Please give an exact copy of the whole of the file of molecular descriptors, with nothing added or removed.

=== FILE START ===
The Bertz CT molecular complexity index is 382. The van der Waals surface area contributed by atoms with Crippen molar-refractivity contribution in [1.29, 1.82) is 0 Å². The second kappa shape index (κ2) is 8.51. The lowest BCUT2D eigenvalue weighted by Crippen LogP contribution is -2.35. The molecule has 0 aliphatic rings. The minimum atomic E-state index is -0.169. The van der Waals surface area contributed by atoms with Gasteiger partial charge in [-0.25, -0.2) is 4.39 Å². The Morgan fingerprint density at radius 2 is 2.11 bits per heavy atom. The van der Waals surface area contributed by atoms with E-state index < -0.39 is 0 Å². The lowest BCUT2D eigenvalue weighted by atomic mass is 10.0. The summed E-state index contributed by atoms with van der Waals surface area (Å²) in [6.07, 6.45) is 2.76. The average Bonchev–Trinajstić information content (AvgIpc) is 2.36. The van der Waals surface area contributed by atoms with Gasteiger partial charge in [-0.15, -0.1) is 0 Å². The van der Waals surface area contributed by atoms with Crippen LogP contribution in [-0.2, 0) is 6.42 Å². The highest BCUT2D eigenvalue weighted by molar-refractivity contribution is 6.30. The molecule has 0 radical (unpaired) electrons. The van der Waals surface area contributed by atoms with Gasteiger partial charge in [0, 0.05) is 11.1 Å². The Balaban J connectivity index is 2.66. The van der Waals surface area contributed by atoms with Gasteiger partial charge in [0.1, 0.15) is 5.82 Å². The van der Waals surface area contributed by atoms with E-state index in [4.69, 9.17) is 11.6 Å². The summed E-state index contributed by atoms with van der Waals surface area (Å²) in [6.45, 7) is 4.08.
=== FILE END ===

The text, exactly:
The Bertz CT molecular complexity index is 382. The van der Waals surface area contributed by atoms with Crippen molar-refractivity contribution in [1.29, 1.82) is 0 Å². The second kappa shape index (κ2) is 8.51. The lowest BCUT2D eigenvalue weighted by Crippen LogP contribution is -2.35. The molecule has 0 aliphatic rings. The minimum atomic E-state index is -0.169. The van der Waals surface area contributed by atoms with Gasteiger partial charge in [-0.25, -0.2) is 4.39 Å². The Morgan fingerprint density at radius 2 is 2.11 bits per heavy atom. The van der Waals surface area contributed by atoms with E-state index < -0.39 is 0 Å². The lowest BCUT2D eigenvalue weighted by atomic mass is 10.0. The summed E-state index contributed by atoms with van der Waals surface area (Å²) in [6.07, 6.45) is 2.76. The average Bonchev–Trinajstić information content (AvgIpc) is 2.36. The van der Waals surface area contributed by atoms with Gasteiger partial charge in [-0.15, -0.1) is 0 Å². The van der Waals surface area contributed by atoms with Crippen LogP contribution in [-0.2, 0) is 6.42 Å². The highest BCUT2D eigenvalue weighted by molar-refractivity contribution is 6.30. The molecule has 0 radical (unpaired) electrons. The van der Waals surface area contributed by atoms with Gasteiger partial charge in [0, 0.05) is 11.1 Å². The Balaban J connectivity index is 2.66. The van der Waals surface area contributed by atoms with Gasteiger partial charge in [0.1, 0.15) is 5.82 Å². The van der Waals surface area contributed by atoms with E-state index in [4.69, 9.17) is 11.6 Å². The summed E-state index contributed by atoms with van der Waals surface area (Å²) in [6.45, 7) is 4.08.